Following the firing of FBI Director Comey, President Trump said “This Russia thing with Trump and Russia is a made-up story. It’s an excuse by the Democrats for having lost an election that they should have won. And the reason they should have won it is the Electoral College is almost impossible for a Republican to win. Very hard. Because you start off at such a disadvantage.”
Following the elections, then President-Elect Trump tweeted: “I would have done even better in the election, if that is possible, if the winner was based on popular vote – but would campaign differently”.
I would have done even better in the election, if that is possible, if the winner was based on popular vote – but would campaign differently
— Donald J. Trump (@realDonaldTrump) December 21, 2016
“I would’ve won the popular vote if I was campaigning for the popular vote. I would’ve gone to California where I didn’t go at all. I would’ve gone to New York where I didn’t campaign at all,” Trump said. “I would’ve easily won the popular vote, much easier, in my opinion, than winning the electoral college. I ended up going to 19 different states. I went to the state of Maine four times for one.”
President Trump was right.
The fact is, given the winner take all rule, we for all practical purposes elect the president of the Battleground States of America and not necessarily the president of the United States of America.
Four out of five Americans live in states that are decidedly Republican or decidedly Democrat. That means that because of the “winner take all” rules that determine how electors are sent to the Electoral College, much of America is ignored.
President Trump and Secretary Clinton limited their campaigning to probable battleground states — playing by the rules each state legislatively determined. But playing by the rules, as we have seen for the second time in 16 years, can with more frequency create a scenario wherein someone can be elected president while not winning the popular vote nationally. But those are the rules and BOTH candidates campaigned and won — or lost — this election by playing by the rules.
If the 2016 election had been run on the basis of the national popular vote, both candidates would have run entirely different campaigns. They would have taken their campaigns to all 50 states because every voter in every state would have mattered. Trump won the popular vote in the 12 battleground states where virtually all of the campaigning in 2016 was concentrated. He won by almost two points – 48.4 percent versus 46.5 percent.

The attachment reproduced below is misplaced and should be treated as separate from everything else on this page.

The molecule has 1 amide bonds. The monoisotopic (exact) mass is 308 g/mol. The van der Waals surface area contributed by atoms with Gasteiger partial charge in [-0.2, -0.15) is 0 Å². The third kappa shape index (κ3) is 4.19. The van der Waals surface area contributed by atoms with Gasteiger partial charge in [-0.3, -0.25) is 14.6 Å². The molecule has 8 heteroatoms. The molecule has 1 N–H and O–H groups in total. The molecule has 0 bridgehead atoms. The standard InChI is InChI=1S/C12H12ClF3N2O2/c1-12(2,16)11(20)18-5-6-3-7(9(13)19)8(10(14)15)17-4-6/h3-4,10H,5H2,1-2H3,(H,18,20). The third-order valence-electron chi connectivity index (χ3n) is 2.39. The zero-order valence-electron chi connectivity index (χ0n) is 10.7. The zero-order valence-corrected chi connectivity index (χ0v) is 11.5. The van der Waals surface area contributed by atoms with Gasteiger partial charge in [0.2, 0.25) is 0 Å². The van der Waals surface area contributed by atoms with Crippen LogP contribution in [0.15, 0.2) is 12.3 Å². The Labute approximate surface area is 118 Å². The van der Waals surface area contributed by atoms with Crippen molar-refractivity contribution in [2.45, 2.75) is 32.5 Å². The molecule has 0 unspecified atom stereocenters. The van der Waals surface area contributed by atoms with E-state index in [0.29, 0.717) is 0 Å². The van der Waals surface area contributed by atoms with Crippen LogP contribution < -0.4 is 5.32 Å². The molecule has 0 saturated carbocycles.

It’s logical to assume, given the mood of the country and the dissatisfaction voters in every state had with both the Republican and the Democratic party establishment, Donald Trump would have won a national popular vote — had one actually been conducted and the race for president was run that way.
President Trump’s appeal was unique. Moreover, the style and substance of his campaign were also unique. He was, in effect, an asymmetrical candidate running in a conventional race with the uncanny ability to break virtually every political norm while at the same time bringing a committed coalition of populist, disenfranchised, and fed up voters to the polls.
Pundits and analysts will argue for years as to what really happened. But the reality is that Donald Trump delivered a message and a politically incorrect style that had broad appeal to traditional Republicans, Democrats, Reagan Democrats, and as Hillary Clinton opined, the “Deplorables”. The American people were upset and one can argue that we had a second American Revolution, but thankfully this one was held at the ballot box rather than the end of the barrel of a gun.
There is merit to President Trump’s argument that he would have won a national popular vote. He has noted correctly that while a national popular vote would be more representative and fair he also supports keeping the Electoral College which guarantees elections will continue to be run, supervised, and administered locally by the states and not nationalized as a constitutional amendment would require.
We believe President Trump is right and that the American people should consider following the President’s lead on this issue and seriously explore the National Popular Vote Compact, which both of us support.
Under the compact, the candidate who receives the most votes in all 50 states and the District of Columbia would win the presidency while preserving the Electoral College to guarantee the states continue to administer and control the elections.
This is an idea whose time has come.
Michael Steele is a Former Chairman of the Republican National Committee.
Saul Anuzis is a Former Chairman of the Michigan Republican Party.